Yesterday I wanted to escape the never-ending, heart-breaking, worrying news updates. So off I went to commune with nature in the cool breeze of the early morning. Stretches of green-leafed trees, unpaved paths, and open spaces nearest to my home are those surrounding Kibbutz Mishmarot. But even the breeze and the quiet, which was broken only by the birds chirping to one another as they rose from the orchards towards the slightly cloudy skies, did not remove the pain or the thoughts. The occasional 'shalom' from other passing morning walkers, joggers or cyclists made no difference to my mood as thoughts continued to bombard in my head. Each step taken only increased this mixture of sentiments, vivid recollections of past confrontations and wars we have had to face, and the question, why?
All along the path bordering the verdant avocado orchards ran a barrier; no, it was neither a wooden fence nor one of wire but one of nature – opuntia ficus-indica – the 'sabra', or prickly pear. That is what true Israelis are all about - prickly on the outside but full of inner sweetness when the protective, thick skin is removed and the flavor of the sweet juicy fruit brings delight and satisfaction to the taste buds. The origin of the plant was in the North American continent; Spanish traders, who originally carried the plant on board their ships for the prevention of scurvy, began to bring it to the Mediterranean and North African areas from the 16th century. The plants made me think about the true and wonderful Sabras that came into being in our small, once barren, country.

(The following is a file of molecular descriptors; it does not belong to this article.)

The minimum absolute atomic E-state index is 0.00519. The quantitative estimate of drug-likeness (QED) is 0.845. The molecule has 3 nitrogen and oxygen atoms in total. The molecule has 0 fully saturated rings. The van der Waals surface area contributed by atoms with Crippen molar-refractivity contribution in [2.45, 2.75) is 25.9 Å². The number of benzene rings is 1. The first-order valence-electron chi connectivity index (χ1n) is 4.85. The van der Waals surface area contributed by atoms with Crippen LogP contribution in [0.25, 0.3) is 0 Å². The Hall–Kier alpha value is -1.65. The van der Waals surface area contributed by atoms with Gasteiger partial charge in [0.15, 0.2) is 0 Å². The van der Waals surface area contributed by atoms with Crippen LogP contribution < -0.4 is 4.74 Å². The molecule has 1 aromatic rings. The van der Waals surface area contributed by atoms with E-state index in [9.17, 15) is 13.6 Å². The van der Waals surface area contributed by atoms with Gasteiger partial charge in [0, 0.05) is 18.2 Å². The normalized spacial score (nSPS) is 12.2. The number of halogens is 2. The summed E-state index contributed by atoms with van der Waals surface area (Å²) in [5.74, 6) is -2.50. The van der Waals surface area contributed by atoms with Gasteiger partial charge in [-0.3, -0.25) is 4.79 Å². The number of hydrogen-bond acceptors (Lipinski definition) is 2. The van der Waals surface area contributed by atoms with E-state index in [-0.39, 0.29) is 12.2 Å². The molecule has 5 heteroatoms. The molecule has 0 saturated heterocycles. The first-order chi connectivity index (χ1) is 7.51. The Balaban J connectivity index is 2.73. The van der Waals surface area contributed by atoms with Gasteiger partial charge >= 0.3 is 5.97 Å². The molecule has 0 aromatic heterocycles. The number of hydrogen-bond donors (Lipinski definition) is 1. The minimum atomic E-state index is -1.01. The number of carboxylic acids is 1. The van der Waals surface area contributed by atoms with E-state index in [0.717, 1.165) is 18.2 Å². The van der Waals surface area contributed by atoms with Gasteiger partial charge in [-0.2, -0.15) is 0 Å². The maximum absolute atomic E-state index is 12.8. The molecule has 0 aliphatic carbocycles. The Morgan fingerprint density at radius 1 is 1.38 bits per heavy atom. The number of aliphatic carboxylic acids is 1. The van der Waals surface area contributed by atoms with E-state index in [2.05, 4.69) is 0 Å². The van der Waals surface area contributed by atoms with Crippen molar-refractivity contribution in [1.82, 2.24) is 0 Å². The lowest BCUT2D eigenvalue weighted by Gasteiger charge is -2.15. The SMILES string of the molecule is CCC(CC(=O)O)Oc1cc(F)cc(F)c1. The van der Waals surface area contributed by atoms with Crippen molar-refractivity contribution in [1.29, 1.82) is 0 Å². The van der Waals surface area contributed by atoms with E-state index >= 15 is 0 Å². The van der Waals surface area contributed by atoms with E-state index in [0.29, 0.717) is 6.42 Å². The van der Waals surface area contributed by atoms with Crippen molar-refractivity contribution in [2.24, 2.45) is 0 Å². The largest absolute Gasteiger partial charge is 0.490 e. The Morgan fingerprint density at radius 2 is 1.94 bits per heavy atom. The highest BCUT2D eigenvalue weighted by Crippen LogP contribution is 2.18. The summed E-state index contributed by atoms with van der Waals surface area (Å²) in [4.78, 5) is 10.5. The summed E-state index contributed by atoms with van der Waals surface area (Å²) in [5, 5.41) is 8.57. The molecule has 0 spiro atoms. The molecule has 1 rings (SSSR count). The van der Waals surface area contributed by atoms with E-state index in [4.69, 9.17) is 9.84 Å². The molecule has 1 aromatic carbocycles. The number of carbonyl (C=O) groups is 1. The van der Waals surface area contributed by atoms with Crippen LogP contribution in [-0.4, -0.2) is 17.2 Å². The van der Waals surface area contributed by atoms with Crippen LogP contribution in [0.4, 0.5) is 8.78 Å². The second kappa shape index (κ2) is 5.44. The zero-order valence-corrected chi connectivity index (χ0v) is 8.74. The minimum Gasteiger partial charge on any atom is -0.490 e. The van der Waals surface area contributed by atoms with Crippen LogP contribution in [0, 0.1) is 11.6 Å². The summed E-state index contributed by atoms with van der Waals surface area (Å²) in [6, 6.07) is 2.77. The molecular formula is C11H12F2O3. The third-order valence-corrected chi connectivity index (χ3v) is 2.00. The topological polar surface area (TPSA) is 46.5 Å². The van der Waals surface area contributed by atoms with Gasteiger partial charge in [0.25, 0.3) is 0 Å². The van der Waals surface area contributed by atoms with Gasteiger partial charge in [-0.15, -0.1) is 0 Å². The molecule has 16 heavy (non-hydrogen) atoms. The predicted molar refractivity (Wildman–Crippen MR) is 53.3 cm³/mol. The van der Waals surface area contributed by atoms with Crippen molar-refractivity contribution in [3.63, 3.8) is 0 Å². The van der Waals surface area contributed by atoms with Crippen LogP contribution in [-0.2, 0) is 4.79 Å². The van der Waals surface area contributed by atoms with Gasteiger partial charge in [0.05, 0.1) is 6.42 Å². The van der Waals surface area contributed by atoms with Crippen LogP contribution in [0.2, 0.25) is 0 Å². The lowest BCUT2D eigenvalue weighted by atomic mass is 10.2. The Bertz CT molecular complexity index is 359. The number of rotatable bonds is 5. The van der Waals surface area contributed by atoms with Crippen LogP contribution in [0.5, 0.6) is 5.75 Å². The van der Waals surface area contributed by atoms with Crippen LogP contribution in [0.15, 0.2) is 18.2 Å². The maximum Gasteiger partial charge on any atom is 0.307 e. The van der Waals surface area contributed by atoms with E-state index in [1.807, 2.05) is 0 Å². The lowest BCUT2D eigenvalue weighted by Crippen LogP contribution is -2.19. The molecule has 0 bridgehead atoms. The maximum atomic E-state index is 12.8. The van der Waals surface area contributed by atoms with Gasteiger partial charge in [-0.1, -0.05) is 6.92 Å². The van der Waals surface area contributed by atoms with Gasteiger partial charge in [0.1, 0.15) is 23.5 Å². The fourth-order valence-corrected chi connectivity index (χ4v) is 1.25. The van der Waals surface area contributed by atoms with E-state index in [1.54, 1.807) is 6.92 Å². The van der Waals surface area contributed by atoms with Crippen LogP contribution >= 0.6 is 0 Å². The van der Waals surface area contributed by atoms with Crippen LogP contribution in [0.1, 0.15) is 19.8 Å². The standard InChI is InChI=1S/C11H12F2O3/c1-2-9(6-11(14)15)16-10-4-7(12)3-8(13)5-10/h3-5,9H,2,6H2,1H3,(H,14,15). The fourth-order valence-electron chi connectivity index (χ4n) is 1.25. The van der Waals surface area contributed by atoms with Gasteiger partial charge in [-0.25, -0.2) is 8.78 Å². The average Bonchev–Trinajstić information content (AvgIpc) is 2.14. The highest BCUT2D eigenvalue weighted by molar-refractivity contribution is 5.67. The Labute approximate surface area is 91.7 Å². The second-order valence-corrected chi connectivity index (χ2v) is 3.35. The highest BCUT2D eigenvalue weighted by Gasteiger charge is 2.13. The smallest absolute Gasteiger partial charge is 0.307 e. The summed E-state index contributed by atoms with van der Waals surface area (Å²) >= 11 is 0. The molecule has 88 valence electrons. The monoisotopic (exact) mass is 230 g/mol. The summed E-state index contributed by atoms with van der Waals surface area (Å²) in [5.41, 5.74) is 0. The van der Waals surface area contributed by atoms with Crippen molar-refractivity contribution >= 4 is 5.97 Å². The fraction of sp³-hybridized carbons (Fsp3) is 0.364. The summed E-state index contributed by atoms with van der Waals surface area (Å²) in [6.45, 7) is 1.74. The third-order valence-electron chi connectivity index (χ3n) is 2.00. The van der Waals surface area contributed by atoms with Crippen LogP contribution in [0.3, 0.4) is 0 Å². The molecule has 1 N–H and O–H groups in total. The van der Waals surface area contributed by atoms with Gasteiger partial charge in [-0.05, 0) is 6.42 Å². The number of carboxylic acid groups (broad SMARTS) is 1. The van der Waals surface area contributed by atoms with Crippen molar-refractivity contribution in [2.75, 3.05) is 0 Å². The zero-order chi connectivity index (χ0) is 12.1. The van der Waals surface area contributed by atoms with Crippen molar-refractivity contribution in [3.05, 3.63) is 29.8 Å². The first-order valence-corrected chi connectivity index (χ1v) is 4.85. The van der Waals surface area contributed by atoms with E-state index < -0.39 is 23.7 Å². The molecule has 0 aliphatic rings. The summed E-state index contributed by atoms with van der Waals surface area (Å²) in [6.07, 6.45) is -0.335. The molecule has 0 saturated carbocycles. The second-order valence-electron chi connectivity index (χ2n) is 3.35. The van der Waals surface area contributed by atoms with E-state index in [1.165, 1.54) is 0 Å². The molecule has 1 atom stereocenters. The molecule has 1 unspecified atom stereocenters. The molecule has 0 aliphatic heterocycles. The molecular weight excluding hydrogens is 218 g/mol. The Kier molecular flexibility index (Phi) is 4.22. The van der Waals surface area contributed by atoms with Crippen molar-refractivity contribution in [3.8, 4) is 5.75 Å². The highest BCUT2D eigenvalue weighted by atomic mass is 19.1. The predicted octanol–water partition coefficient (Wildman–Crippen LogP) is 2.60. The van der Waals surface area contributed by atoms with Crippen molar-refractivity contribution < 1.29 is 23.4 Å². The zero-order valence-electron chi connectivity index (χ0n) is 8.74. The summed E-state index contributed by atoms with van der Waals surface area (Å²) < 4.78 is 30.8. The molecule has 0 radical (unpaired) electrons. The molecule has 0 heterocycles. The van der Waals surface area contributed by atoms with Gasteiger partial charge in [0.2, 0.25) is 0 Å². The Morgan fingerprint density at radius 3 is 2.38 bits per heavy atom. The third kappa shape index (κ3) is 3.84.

It was back in the 1930's, in mandate-governed Palestine, that the term flowered as they were cultivated; a determined and brave young generation which would make the State of Israel bloom. Known then as 'the new Jews' they were mainly products of the agricultural background of kibbutzim and moshavim; they were those who then took leading roles in the army, navy and air force. Tenacious and thorny they have had to be, as are those who followed them. And what would we have done without them? They are the human fences who protect our country and when many from outside taste the sweetness of the fruit they are hooked on more; they have come, are coming and will come to make their lives in Israel and be a part of our productive society.
Here they are once again, defending our right to exist, protecting the people of Israel with their thorns and strength. What would we do without their protection? On and on it goes, the never-ending wars and terror attacks taking their toll and here I am, one of the old generation, standing out there gazing at the ripe and ready fruit with tears running down my cheeks.
With these thoughts in mind I came home to write a big 'thank you' to our brave and wonderful men and women. You are part of us and we are forever proud of you. As I write I can visualize the unforgettable faces of those who have given their lives, who will not, know the joy of being fruitful, and my heart –like yours, my readers, is so heavy, but we must look to the future and say again and again: "AM ISRAEL CHAI!" Without you, we would not.
Be as prickly as you want, as you have to be - but thoughts of you will always remain sweet inside for all of us.